the State Bar of California
the San Diego Union-Tribune
The Press-Enterprise

Simple Possession of a Controlled Substance

Simple possession of any usable quantity of a controlled substance is still a criminal offense in California, albeit a misdemeanor in most cases, due to the passage of Proposition 47. As a misdemeanor, possession of a controlled substance is punishable by a maximum of one year in county jail and/or a fine of up to $1,000, plus court costs. It is important to note that despite the passage of Proposition 47, there still exist some very specific circumstances in which simple possession of a controlled substance can be filed as a felony by the prosecuting agency. This is generally limited to situations where an individual has been previously convicted of a sex offense requiring registration pursuant to Penal Code section 290, or where someone has been previously convicted of a serious felony offense as defined and enumerated in Penal Code section 1192.7, subdivision (c). Drug possession may also be charged as a felony in situations where the accused is in possession of a loaded firearm in conjunction with a controlled substance. As a felony, possession of a controlled substance can carry a maximum possible punishment of up to three years in state prison in some instances.

In California, “controlled substances” are broadly defined and categorized according to six “schedules”, and includes substances such as methamphetamine, heroin, and cocaine. It also includes other prescription painkillers, such as codeine, oxycodone, and morphine. Most simple possession of controlled substance cases are generally prosecuted as violations of Health and Safety section 11350, subdivision (a), whereas simple possession of methamphetamine is generally prosecuted under Health and Safety Code section 11377, subdivision (a).

You may think that in order to be convicted of possession of a controlled substance, the police must catch you “red-handed” – meaning that they must catch you with the drugs on your person. This is untrue. In fact, there are generally three different theories under which a person may be convicted of possessing a controlled substance: (1) actual possession; (2) constructive possession; and (3) joint possession.

“Actual possession,” as previously eluded to, refers to situations where the drugs are found on your person - such as in your hands, or in a pants or coat pocket – typically during a law enforcement search. “Constructive possession” refers to situations where you were not physically holding the drugs anywhere on your person at the time you were contacted by law enforcement, but the drugs were located in close proximity to you and in a place that was easily accessible by you at the time, such that the drugs are deemed to be “within your control.” One example of constructive possession would be in a case where you are stopped by the police while driving and the officer finds drugs under your car seat on within close reach in the center console of the vehicle. Finally, the theory of “joint possession” comes into play in situations where drugs are found in a space that is owned, shared, or occupied by more than one person and all individuals are deemed to be in constructive possession of the area where the drugs were located.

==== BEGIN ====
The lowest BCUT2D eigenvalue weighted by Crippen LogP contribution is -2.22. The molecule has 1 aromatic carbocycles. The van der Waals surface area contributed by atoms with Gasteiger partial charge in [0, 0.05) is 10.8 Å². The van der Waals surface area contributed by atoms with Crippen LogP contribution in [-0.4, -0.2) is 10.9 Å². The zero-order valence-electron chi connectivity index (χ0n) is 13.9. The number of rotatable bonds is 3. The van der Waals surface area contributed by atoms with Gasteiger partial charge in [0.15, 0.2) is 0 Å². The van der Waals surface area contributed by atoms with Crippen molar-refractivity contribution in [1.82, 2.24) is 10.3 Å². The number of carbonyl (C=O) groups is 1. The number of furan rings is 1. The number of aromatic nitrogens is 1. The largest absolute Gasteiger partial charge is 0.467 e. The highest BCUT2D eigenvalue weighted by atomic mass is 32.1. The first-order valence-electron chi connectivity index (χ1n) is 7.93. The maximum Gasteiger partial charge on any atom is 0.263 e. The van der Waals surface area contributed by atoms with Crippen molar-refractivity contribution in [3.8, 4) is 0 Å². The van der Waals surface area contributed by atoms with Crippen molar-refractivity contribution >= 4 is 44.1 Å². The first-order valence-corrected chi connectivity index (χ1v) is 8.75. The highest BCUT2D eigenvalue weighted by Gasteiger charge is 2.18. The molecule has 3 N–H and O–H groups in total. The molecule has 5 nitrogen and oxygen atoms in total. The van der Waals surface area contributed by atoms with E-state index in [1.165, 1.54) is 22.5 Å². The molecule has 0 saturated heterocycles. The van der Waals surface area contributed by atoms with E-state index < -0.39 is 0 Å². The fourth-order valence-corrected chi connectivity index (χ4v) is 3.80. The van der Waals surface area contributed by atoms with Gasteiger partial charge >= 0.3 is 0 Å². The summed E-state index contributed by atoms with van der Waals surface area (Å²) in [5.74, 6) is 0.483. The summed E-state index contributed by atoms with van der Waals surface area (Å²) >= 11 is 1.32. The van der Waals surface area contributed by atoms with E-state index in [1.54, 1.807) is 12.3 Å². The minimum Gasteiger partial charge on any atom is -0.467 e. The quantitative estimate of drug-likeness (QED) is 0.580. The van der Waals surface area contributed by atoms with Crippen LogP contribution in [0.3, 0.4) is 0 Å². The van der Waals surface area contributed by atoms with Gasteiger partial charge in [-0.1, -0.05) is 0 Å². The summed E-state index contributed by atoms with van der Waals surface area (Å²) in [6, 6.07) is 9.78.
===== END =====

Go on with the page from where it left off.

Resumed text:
At first blush, the consequences for suffering a misdemeanor conviction and the penalties associated with a simple drug possession may sound trivial but do underestimate the widespread implications that this type of conviction could have in your life and for your future! In today’s world, it is common for employers to run background checks on individuals who work for them, and those they are considering hiring. As such, even a misdemeanor criminal conviction could impact your ability to maintain your current employment and your ability to obtain more lucrative employment opportunities in the future. A misdemeanor criminal conviction for a drug-related offense may also negatively impact applications for college financial aid, your rental application to secure housing arrangements, and could also have detrimental immigration consequences in certain cases as well.

Depending on the circumstances of your case, you may have other options and defenses available to you. It is important to remember that the passage of Proposition 47 has heavily shifted the focus of drug-related crimes toward treatment and rehabilitation, and away from incarceration as a form of punishment. As such, you may even be eligible for drug diversion pursuant to Penal Code section 1000. Essentially, drug diversion involves weekly classes, random drug screening and/or testing, and required attendance and Alcoholics Anonymous or Narcotics Anonymous meetings in lieu of custody time or other forms of criminal punishment. If you are eligible to participate in the program, successfully complete it, and adhere to the other requirements set forth by the court, your case will eventually be dismissed in as little as eighteen months in most cases.

If you have already been charged, or anticipate being charged, with possession of a controlled substance, or any other drug related offense in the Murrieta area, contact the Law Office of Julie Ann Baldwin, APC now for your free, confidential case consultation now. Your future and your freedom deserve to be taken seriously by an experienced attorney who is committed to quality representation and compassionate advocacy, every step of the way.

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